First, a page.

Dr. Thomas Willnow
Max-Delbrück-Centrum für Molekulare Medizin, Berlin-Buch
Functional analysis of the LDL receptor gene family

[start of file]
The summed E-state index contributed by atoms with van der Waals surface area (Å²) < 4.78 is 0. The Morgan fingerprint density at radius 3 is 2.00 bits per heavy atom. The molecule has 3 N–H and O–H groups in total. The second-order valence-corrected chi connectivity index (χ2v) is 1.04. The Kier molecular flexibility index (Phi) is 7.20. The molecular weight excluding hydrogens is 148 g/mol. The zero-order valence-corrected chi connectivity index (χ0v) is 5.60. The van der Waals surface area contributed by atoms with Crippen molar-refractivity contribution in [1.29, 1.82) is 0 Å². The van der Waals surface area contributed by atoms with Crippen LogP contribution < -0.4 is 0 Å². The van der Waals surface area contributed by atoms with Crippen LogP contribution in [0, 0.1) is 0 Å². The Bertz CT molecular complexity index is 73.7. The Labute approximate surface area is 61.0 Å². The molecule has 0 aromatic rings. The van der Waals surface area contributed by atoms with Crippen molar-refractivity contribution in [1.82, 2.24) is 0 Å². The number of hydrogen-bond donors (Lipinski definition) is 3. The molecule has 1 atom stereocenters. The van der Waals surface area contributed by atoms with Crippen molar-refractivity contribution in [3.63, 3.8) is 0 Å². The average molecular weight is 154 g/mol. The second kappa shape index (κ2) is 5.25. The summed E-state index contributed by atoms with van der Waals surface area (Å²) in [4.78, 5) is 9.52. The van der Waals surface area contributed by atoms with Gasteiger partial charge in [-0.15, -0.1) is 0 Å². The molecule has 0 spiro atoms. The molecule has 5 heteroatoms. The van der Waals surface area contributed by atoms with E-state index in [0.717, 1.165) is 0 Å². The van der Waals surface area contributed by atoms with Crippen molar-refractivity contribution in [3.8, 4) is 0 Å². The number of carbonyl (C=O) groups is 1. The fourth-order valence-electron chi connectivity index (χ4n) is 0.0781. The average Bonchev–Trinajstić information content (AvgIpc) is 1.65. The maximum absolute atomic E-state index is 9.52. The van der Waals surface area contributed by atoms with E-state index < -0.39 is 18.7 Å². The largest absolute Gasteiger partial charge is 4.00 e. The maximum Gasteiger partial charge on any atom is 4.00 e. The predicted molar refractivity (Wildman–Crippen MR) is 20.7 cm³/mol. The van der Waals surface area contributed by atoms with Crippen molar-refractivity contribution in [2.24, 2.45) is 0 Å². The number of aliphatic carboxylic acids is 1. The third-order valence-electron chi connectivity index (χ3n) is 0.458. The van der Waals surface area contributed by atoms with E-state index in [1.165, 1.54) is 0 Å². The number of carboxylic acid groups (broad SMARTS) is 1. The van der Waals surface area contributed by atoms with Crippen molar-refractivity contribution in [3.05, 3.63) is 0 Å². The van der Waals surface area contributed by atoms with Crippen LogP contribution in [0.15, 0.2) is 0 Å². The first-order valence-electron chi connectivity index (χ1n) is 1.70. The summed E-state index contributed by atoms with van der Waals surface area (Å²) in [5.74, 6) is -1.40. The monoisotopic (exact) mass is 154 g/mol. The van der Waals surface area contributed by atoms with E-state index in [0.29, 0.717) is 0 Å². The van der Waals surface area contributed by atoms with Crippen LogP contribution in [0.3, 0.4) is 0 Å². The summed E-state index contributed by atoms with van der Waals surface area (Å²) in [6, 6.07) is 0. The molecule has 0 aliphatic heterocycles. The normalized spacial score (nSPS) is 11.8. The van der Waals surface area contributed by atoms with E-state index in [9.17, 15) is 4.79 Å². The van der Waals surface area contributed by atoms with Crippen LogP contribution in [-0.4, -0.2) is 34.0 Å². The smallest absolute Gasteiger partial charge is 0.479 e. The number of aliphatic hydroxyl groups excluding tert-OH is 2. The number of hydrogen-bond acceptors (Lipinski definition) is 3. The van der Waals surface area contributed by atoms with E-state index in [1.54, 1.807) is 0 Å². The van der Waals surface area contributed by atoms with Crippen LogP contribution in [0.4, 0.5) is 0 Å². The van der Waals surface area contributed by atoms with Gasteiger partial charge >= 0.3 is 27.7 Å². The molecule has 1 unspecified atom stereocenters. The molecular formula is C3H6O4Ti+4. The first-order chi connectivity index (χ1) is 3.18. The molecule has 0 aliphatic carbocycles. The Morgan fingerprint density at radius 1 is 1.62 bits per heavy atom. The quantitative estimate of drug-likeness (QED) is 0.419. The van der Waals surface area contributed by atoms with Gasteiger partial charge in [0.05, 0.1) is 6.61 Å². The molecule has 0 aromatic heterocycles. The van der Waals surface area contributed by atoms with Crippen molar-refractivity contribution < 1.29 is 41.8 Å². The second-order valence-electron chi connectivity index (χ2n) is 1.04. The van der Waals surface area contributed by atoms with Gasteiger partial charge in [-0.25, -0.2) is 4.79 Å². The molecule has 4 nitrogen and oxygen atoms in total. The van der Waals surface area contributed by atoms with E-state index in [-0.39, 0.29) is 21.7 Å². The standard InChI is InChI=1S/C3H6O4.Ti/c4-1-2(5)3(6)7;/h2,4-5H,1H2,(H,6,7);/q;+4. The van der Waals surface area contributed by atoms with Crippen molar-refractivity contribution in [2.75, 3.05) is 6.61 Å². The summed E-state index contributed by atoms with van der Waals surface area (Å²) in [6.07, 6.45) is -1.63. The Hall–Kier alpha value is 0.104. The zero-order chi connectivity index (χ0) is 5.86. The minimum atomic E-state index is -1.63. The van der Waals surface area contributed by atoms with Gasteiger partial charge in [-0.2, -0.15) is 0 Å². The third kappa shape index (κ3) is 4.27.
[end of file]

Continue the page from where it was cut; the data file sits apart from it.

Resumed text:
The low density lipoprotein (LDL) receptor gene family encompasses a class of endocytic receptors that exhibit structural similarities to the LDL receptor. Members of this gene family are present both in vertebrate and non-vertebrate species. The role of the LDL receptor in the metabolism of lipoproteins is very much established. In contrast, little is known about the functional significance of other members of this gene family. In our studies, we have used the gene targeting approach to generate mice lacking individual receptors and to uncover the consequences of the receptor gene defects in vivo. In these studies, we have been able to demonstrate that the LDL receptor-related protein (LRP) is a receptor that mediates the endocytic uptake of dietary lipoproteins, so called chylomicron remnants, into the liver. The existence of such a chylomicron remnant receptor has long been anticipated. Further studies identified the importance of megalin, another member of the LDL receptor gene family, for the embryonic lipoprotein metabolism and the homeostasis of lipophilic vitamins. In addition, gene targeting experiments uncovered the crucial role played by escort proteins or chaperones in biosynthesis and intracellular transport of LDL receptor-related receptors.